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Does The World Cup Generate World Record Sales in the US?


World Cup - World Class Sales?

If you have been living in a cave secluded from the modern world, or decided to pursue the “Facebook Challenge” and rid yourself of any technology for 99 days, you may have missed out on the excitement surrounding this year’s World Cup.

With more than 3 billion engagements on Facebook and 35.6 million tweets during the Brazil vs Germany match alone - the World Cup takes the cake as the biggest social media event to date.

Impressive, right? With crazy stats like these surrounding the huge event – one would assume retailers and manufacturers, particularly those heavily invested in World Cup advertising, would experience a natural spike in sales. The early returns look good internationally, with reports out of Europe and the Middle East that sales almost directly attributed to World Cup interest have increased 50-80 percent. We decided to do some research and see if the American interest in the World Cup was purely superficial or if we’d truly reached a point where interest was impacting buying behavior like other significant sporting events in the US can.

Retailers and manufacturers circle a couple of sporting events on their sales calendar every year; specifically The Super Bowl and the first weekend of the NCAA basketball tournament. I do have a friend who purchased his first 60” television for the Kentucky Derby, but I think it’s safe to say he’s an outlier.

As Super Bowl fans prepare for the big game every year, TV’s are deeply discounted, and sales are on the rise. According to Fat Wallet, one in every 10 Americans purchases a TV during Super Bowl sales. So what did we see in-store during the World Cup?

It seems both the length of the tournament and the fact most games were played during the workday made it more of a distraction than a focal point. Those passionate about the event seemed more interested in gathering in bars and parks, rather than hunkering down in their home. Some went so far as to say the World Cup was more of a “distraction” than a driver of sales. We surveyed our team of US retail brand advocates about what they were seeing in stores during this exciting event, and here’s what we learned:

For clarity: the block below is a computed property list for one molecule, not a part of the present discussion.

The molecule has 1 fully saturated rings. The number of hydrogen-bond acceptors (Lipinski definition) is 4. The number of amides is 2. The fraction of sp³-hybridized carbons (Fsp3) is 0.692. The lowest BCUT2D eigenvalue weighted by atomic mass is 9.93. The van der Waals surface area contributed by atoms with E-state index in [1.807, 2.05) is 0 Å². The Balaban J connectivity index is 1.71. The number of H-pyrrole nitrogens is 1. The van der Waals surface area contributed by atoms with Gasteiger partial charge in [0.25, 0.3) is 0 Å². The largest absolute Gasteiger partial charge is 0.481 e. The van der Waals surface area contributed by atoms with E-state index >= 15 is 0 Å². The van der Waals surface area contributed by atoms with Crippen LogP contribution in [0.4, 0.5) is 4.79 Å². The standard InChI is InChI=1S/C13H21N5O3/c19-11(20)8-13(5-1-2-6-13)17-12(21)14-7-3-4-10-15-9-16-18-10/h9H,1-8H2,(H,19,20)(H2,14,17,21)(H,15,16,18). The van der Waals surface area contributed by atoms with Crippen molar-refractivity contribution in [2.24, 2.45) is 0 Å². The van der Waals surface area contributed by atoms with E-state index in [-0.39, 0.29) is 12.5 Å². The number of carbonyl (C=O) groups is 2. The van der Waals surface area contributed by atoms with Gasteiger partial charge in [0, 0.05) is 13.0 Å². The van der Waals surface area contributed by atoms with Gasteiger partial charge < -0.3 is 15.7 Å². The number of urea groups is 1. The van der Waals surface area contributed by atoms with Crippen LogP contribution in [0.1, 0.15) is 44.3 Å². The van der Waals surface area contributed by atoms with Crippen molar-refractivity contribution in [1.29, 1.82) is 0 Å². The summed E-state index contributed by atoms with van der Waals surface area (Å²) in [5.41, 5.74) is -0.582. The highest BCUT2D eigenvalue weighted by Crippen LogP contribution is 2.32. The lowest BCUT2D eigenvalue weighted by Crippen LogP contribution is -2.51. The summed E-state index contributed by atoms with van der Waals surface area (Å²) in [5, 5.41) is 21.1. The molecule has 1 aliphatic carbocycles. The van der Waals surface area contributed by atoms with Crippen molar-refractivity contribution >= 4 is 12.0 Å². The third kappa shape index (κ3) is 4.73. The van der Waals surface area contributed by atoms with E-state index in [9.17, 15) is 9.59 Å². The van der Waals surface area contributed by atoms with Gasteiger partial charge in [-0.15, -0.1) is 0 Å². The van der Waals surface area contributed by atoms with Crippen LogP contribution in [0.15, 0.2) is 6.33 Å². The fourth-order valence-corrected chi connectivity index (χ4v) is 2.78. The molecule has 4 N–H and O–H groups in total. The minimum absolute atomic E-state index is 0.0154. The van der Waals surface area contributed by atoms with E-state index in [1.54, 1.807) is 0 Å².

• 50% of associates said the media hype surrounding the World Cup had no noticeable impact on in-store traffic.
  • 60% of associates said there wasn’t a noticeable increase in TV sales directly attributed to people wanting to improve the World Cup viewing experience.
  • 55% stated that they haven’t seen an uptick in demand/interest in 4K TV’s (a heavily advertised commodity during the World Cup) since the tournament started.

It seems that US interest in the World Cup in many ways mirrored the plight of the US National Team. While the team clattered its way through the group stage– meeting its match to a superior European club—as a country, our investment and interest relative to the rest of the world continues to lag behind. It’s tough to think things will improve for brand advertisers looking to make the World Cup a focal point in the US, as the next two World Cup cycles will be played on the other side of the world.

Brand StatsOn a more positive note, our associates did mention that there were some brands that benefited from the sheer volume of impressions generated during the month-long tournament. At the top of our list of consumer electronic associates interviewed was Sony. 65 percent of associates felt that Sony’s customer awareness and interest grew during to the World Cup. After gathering this data, we were particularly impressed by the fact that not just official sponsor’s benefited from increased awareness, but savvy brands like Nike and Samsung used the general media hype and athlete specific sponsorships to run dynamic viral campaigns. These campaigns were generic, but obviously intended to piggy-back on the World Cup, blurring the lines between sponsorship and smart marketing.